Noreen was cruel and evil. No doubt about that. But I didn’t refer to her as a goddess either. Akamatsu missed the entire point of the book, that all dysfunction exists for a reason. I described my own issues as much as I could without getting into the territory of pornographic self-exploitation. I trust readers to not require that I spell everything out. Another statement Akamatsu makes that’s factually incorrect is this one.
Never does he stop to examine what he may have done to contribute to these experiences.
Right. I never did a thing. Except go to therapy for a year. And read every book by Alice Miller.
This following misperception is due to Akamatsu not knowing about music journalism.
When Wictor’s articles get rejected by the magazine he writes for, Bass Player, it seems from what he tells us here that he never sends them off to some other magazine. He just assumes that he is doomed to fail and takes it to heart forever as another example of how the world hates him.
Actually, I didn’t think anybody hated me, much less the entire world. I’m not a narcissist. The editor who destroyed my career in music journalism didn’t hate me. He just wanted to destroy my career because he could. The letter he wrote me about Anne Kadrovich—the Ghost in the Miniskirt—that I reproduced on page 140 of Ghosts says as much. Some people really like exercising power over others. It makes them feel good about themselves.
Bass Player was the premier bass publication back in the day. Artists wanted desperately to be in it. If I interviewed a bassist for Bass Player, he or she expected the piece to appear in the magazine. I was a Contributing Editor; it would’ve been impossible for me to sell Bass Player rejects to other publications. The bassists would’ve objected, and Miller Freeman—the publisher of Bass Player—would never have let me write for competitors.
Not only that, the competitors would’ve turned down the articles. The way to get an interview was to pitch it to a magazine. You wouldn’t call them up and say, “Hey, I have this piece that Bass Player threw in the garbage. Want it?”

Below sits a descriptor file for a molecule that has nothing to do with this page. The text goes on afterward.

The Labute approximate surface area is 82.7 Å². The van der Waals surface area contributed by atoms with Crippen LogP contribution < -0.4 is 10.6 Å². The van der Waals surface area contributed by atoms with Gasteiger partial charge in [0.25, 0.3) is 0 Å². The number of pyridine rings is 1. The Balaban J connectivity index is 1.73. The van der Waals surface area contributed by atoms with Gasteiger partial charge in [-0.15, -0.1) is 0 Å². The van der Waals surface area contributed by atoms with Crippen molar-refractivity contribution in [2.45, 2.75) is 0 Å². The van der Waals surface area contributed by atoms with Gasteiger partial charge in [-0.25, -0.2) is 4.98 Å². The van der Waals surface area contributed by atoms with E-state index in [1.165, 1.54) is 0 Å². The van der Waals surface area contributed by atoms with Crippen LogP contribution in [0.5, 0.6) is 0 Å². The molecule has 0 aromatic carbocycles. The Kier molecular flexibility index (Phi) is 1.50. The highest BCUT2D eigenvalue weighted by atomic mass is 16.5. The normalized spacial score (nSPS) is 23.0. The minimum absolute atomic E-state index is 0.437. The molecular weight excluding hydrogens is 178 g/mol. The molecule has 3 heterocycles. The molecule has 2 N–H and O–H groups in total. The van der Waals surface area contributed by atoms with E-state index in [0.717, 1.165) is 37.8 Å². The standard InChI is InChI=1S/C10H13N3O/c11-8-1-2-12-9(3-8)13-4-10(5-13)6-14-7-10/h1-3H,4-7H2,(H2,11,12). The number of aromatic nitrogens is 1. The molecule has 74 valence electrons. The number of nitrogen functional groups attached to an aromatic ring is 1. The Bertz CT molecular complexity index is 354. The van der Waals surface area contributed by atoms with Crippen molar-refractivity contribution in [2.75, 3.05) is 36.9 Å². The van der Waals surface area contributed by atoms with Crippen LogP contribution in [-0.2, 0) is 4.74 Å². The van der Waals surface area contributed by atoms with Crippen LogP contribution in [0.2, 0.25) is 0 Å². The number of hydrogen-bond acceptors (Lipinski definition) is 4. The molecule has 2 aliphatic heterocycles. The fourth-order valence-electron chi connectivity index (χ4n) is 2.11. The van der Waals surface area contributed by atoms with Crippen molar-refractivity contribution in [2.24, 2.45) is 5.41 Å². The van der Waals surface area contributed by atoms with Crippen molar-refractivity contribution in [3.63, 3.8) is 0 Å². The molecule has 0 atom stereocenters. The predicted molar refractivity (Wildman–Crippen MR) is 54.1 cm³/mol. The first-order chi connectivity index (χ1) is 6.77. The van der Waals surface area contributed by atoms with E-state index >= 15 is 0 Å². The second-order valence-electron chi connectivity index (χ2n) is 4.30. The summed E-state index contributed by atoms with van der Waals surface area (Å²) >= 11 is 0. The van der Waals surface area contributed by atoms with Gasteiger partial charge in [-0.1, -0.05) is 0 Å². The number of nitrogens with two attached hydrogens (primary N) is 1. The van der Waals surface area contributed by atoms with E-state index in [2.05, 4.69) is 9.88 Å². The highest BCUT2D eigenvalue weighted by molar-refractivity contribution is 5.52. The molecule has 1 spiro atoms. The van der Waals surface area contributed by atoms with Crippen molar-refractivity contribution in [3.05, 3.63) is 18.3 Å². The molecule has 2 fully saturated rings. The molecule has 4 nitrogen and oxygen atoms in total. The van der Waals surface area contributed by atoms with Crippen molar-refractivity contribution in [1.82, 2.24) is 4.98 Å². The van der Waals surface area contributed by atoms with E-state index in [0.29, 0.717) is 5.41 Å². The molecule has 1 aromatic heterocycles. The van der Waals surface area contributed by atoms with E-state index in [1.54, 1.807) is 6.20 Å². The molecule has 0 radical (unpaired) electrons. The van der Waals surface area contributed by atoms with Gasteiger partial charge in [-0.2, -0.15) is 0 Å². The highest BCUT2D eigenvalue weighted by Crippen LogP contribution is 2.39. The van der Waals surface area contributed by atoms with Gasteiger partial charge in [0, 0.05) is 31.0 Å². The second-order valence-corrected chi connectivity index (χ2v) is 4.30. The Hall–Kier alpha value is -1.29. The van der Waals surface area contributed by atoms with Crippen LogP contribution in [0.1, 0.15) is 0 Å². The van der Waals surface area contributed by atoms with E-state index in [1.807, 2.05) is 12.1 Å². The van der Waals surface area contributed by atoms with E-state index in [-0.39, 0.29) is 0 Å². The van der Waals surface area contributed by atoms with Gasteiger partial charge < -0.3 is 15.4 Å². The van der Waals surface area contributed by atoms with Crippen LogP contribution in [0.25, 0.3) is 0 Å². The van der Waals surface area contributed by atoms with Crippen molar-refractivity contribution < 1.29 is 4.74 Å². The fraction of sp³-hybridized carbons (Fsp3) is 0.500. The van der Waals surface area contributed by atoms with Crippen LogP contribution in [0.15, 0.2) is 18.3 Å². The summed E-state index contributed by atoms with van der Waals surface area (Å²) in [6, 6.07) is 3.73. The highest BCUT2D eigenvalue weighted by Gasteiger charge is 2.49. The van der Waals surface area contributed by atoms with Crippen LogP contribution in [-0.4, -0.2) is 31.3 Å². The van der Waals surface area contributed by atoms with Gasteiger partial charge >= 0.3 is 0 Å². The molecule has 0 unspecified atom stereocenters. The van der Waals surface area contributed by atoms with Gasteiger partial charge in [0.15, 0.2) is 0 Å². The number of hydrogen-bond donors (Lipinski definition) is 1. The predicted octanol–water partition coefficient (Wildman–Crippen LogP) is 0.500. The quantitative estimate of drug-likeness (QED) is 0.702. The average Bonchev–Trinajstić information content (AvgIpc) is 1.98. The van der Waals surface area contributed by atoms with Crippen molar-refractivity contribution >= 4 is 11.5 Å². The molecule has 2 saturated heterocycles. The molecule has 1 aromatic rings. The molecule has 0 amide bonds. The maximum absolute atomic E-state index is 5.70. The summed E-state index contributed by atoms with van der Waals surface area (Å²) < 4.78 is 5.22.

No, the only solution was for me to quit, but I didn’t because I was too angry. The funny thing about Akamatsu’s negative review is that she perceives me exactly the way I wanted her to. My intent was to illustrate how massively unhappy I was and how my rage ruined my life. Ghosts and Ballyhoo is a cautionary tale. Akamatsu reacted to my art project precisely the way I’d intended, except she personalized it.
I’m also guessing that she didn’t finish the book. Here’s where I lost her.
He looks at people or meets them for just a few moments and immediately decides he does not like them. He writes cuttingly of their appearance or the sound of their voice and he writes them off in exceedingly insulting ways and seems to think that is all right since he doesn’t actually give their names in the book.
She’s talking about the short story “Unburdening,” on pages 232-234. It’s pretty clear that Akamatsu is angry because I said harsh things about a sexy woman. She thinks I can’t handle an “empowered woman” who “owns her sexuality.”
Actually, as I said in Ghosts, I love butch women. Jennifer, Nakamura, Carmen, and Abby were all very feminine in appearance, but they were loud, wore only jeans, swaggered, wrestled with me, and punched me on the arm. Or in the face. Carmen and Nakamura were the most sexually liberated women I’ve known.
I didn’t like the female bassist I describe on pages 232-234 of Ghosts and Ballyhoo because she was a creep. Sexy women can be creeps. Really! In ten years of interviewing, she was the only person I ever disliked on sight. However, disliking her doesn’t mean I dislike all wymyn. And as I keep having to say—for some reason only to wymyn—I get to write about my life. I was there with that creepy bassist. How come I can’t write about how creepy she was?
Besides, you should hear what Scott Thunes told me about her. Akamatsu’s head would’ve detonated if I’d included that.